Jacqui Smith: The Government has undertaken a range of co-ordinated initiatives to raise awareness of epilepsy. These include: supporting the Epilepsy Advisory Board to produce "Epilepsy Care—Making it Happen", a highly useful publication for improving epilepsy services; holding a NHS Epilepsy Day in October 1999; commending the Clinical Standards Advisory Group (CSAG) report, Services for people who have epilepsy, to the NHS; providing Section 64 funding to the Joint Epilepsy Council (JEC) to undertake a project to draw upon the good practice advice in the CSAG report and other recent epilepsy initiatives; supporting the National Sentinel Audit into Epilepsy Related Deaths which is expected to be published in May 2002; and, publishing the Chief Medical Officer's (CMO) Annual Report 2001, On the State of the Public Health, which included information on epilepsy.

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The National Institute for Clinical Excellence (NICE) is producing a clinical guideline for epilepsy to help address widespread variations in clinical practice and contribute to the delivery of improvements in prevention, diagnosis, treatment and management of epilepsy. This will be supported by an appraisal of the clinical and cost effectiveness of new "add-on" drugs in children and adults, to help promote appropriate uptake and equitable access.

People with epilepsy will also benefit from the emerging Expert Patients Programme, which aims to provide training in self-management skills for people with long term chronic conditions. The first pilot phase will begin shortly in selected primary care group and trust sites, one of which will focus activity on people with epilepsy.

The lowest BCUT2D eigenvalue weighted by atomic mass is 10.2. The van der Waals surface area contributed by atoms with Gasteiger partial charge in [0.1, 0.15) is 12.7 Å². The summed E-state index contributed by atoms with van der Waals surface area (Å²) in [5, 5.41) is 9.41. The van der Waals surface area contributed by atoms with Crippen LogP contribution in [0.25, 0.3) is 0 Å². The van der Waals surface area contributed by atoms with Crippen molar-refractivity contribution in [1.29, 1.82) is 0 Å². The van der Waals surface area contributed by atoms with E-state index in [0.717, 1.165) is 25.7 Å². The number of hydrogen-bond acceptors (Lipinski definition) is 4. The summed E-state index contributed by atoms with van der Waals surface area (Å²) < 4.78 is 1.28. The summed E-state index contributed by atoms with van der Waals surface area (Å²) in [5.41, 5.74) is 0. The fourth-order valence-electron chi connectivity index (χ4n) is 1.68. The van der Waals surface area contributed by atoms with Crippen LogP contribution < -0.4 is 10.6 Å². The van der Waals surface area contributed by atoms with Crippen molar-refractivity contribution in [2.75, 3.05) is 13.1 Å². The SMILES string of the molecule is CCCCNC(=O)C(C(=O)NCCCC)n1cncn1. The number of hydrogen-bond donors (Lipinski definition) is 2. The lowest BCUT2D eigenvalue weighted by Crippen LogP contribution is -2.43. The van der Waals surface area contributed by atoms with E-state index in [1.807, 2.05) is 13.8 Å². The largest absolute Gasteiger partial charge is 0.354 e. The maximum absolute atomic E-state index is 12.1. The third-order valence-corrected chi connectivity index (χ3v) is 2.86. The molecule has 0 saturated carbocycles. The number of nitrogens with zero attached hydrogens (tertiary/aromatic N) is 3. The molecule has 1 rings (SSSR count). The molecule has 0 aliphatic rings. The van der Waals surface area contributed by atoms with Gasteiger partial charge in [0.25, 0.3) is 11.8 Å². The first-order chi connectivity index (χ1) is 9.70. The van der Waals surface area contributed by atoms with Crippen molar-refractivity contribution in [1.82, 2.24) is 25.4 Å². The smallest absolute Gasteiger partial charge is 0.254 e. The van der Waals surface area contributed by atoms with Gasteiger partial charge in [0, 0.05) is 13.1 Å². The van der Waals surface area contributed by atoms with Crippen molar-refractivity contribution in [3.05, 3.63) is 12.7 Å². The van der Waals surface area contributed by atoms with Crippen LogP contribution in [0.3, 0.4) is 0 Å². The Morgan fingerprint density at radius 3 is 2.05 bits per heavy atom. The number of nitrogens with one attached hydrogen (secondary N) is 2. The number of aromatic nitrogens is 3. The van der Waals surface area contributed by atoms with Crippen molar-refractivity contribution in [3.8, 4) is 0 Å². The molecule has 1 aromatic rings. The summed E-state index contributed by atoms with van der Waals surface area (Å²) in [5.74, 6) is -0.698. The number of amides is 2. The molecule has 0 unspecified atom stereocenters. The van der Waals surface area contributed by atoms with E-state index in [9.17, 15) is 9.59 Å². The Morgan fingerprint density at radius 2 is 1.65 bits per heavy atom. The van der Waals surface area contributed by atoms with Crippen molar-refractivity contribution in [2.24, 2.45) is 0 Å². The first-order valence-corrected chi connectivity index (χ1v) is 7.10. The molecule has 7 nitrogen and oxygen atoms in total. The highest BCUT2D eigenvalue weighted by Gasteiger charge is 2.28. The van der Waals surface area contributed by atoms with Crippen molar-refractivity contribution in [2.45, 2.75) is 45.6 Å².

The CMO's Annual Report makes a commitment to putting in place an action plan which will cut the level of preventable deaths from sudden unexpected death in epilepsy three months after the National Sentinel Audit into Epilepsy Related Deaths is published in May 2002.

These initiatives will contribute to raising awareness of epilepsy and specific trigger factors.

Mr. Wray: To ask the Secretary of State for Health how many medical practitioners in the NHS are specialised in epilepsy detection and treatment. [41318]

Jacqui Smith: The Department does not collect information about the number of general medical practitioners in the NHS who are specialised in epilepsy detection and treatment.

Mr. Wray: To ask the Secretary of State for Health how much money the Department has spent on research into epilepsy since 1997; and if he will make a statement. [41317]

Jacqui Smith: The Department funds research to support policy and the delivery of effective practice in health and social care. The Department's expenditure on completed and ongoing directly commissioned projects since May 1997 is about £1.5 million.

In addition to specific projects, the Department also provides support for research commissioned by charities and the research councils that takes place in the national health service . Management of much of the research supported by NHS research and development funding is devolved and expenditure at project level is not held centrally by the Department. The total investment is therefore considerably greater than just the spend on directly commissioned projects.

The main Government agency for research into the causes of and treatments for disease is the Medical Research Council (MRC) which receives its funding via the Department of Trade and Industry. In 2000–01 the MRC spent £3 million on epilepsy research.